Perhaps a good question to ask is, "Why is Neverending Nightmares more effective as a game than as a movie?" I suppose a few critics might say it's not, but I don't think I'd have had the same experience just watching it. But at the same time, more interactivity might have enhanced that for me. Even a lot of what was there was along the lines of "hit A to look more closely at this object" or "decide which direction to explore (with no way to know what either way will lead to)". So maybe what I really want is more complex interaction, which is admittedly a pretty nonspecific request.

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matt
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Re: 197 - Interaction Postmortem

Post by matt »

I think Neverending Nightmares would have been terrible as a movie. Games are not passive, you have to push your character into the abyss, which is a completely different experience.

Complex interaction is a difficult thing to add because as you said - it's not specific. I wonder if the interaction itself has to be complex or it just needs to have a little more depth. The Vanishing of Ethan Carter and Gone Home didn't have complex interactions, but I think the way they did it worked well. (Although I had... issues... with Ethan Carter) I think maybe the goal would be to make you feel like your interactions are IMPORTANT. In Neverending Nightmares, you are supposed to feel powerless, and I think maybe we went a little overboard with that because most people don't really feel like they are making any decisions or controlling any aspects of the game - even though we had the branching narratives. I think the branching narrative branches were perhaps too organic in that you had no idea you were making a choice... :-/ Whoops!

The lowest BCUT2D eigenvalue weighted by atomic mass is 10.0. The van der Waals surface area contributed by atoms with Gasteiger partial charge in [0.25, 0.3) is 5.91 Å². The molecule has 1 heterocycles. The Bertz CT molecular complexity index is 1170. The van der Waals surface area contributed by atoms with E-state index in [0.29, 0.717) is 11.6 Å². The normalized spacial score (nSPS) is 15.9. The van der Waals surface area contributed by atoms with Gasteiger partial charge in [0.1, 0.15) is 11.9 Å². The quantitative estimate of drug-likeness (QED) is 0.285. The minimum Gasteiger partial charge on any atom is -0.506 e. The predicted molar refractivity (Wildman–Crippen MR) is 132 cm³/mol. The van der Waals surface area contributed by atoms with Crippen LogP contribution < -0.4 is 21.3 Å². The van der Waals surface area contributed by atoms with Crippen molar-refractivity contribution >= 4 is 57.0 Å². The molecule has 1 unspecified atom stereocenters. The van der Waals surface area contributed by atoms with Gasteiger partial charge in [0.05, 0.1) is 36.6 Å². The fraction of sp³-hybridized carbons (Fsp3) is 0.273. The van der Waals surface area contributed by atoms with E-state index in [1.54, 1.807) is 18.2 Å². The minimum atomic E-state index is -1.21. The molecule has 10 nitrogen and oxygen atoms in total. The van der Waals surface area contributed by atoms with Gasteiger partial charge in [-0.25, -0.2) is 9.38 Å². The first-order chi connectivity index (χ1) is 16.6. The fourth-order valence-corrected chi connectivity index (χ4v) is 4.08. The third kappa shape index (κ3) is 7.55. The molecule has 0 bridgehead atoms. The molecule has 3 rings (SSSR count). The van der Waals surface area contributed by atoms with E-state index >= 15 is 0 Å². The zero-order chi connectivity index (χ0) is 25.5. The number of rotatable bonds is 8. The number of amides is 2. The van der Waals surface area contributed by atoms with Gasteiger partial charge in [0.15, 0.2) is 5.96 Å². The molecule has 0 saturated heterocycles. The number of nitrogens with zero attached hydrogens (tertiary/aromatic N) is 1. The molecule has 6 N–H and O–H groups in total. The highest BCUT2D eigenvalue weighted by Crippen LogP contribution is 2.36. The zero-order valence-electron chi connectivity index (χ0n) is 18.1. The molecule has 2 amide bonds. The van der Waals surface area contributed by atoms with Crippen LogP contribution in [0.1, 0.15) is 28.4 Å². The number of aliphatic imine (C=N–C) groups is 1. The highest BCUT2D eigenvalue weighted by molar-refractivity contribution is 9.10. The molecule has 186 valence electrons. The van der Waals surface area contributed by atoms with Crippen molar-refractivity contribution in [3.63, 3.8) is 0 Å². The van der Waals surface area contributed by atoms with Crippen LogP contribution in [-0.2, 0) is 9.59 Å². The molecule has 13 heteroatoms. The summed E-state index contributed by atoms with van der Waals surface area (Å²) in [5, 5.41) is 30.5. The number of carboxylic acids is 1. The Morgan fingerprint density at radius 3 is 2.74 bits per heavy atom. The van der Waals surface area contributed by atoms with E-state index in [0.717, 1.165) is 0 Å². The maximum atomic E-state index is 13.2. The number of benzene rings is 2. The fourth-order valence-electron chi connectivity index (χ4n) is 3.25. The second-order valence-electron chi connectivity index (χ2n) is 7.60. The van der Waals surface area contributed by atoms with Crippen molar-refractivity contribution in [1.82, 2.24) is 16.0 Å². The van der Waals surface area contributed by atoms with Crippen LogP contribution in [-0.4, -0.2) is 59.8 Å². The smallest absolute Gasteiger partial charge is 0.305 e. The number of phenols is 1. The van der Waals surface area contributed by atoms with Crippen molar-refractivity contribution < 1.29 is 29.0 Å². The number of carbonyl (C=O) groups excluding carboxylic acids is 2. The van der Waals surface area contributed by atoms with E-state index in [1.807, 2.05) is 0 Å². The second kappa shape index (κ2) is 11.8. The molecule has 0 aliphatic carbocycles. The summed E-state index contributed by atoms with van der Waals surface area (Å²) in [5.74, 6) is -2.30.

-Matt Gilgenbach
Lead Frightener at Infinitap Games

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SuchDogeMuchWow